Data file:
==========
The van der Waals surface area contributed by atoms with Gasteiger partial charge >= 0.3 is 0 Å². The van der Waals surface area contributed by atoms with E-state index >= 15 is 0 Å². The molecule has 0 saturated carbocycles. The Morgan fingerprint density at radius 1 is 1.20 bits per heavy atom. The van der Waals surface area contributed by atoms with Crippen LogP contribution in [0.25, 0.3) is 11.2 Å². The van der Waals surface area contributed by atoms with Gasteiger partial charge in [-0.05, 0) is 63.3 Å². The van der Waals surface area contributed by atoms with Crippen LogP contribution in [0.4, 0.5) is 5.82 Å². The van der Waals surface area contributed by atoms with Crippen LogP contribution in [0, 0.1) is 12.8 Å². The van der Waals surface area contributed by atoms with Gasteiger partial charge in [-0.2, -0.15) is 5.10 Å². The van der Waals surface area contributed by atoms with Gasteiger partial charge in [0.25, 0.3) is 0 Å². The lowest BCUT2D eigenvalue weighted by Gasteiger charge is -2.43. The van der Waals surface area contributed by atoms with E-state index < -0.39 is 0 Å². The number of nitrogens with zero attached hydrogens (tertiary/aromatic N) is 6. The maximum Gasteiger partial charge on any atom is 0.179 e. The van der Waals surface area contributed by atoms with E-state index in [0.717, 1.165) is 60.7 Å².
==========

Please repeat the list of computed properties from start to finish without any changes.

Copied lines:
The van der Waals surface area contributed by atoms with Gasteiger partial charge >= 0.3 is 0 Å². The van der Waals surface area contributed by atoms with E-state index >= 15 is 0 Å². The molecule has 0 saturated carbocycles. The Morgan fingerprint density at radius 1 is 1.20 bits per heavy atom. The van der Waals surface area contributed by atoms with Crippen LogP contribution in [0.25, 0.3) is 11.2 Å². The van der Waals surface area contributed by atoms with Gasteiger partial charge in [-0.05, 0) is 63.3 Å². The van der Waals surface area contributed by atoms with Crippen LogP contribution in [0.4, 0.5) is 5.82 Å². The van der Waals surface area contributed by atoms with Crippen LogP contribution in [0, 0.1) is 12.8 Å². The van der Waals surface area contributed by atoms with Gasteiger partial charge in [-0.2, -0.15) is 5.10 Å². The van der Waals surface area contributed by atoms with Gasteiger partial charge in [0.25, 0.3) is 0 Å². The lowest BCUT2D eigenvalue weighted by Gasteiger charge is -2.43. The van der Waals surface area contributed by atoms with E-state index < -0.39 is 0 Å². The number of nitrogens with zero attached hydrogens (tertiary/aromatic N) is 6. The maximum Gasteiger partial charge on any atom is 0.179 e. The van der Waals surface area contributed by atoms with E-state index in [0.717, 1.165) is 60.7 Å².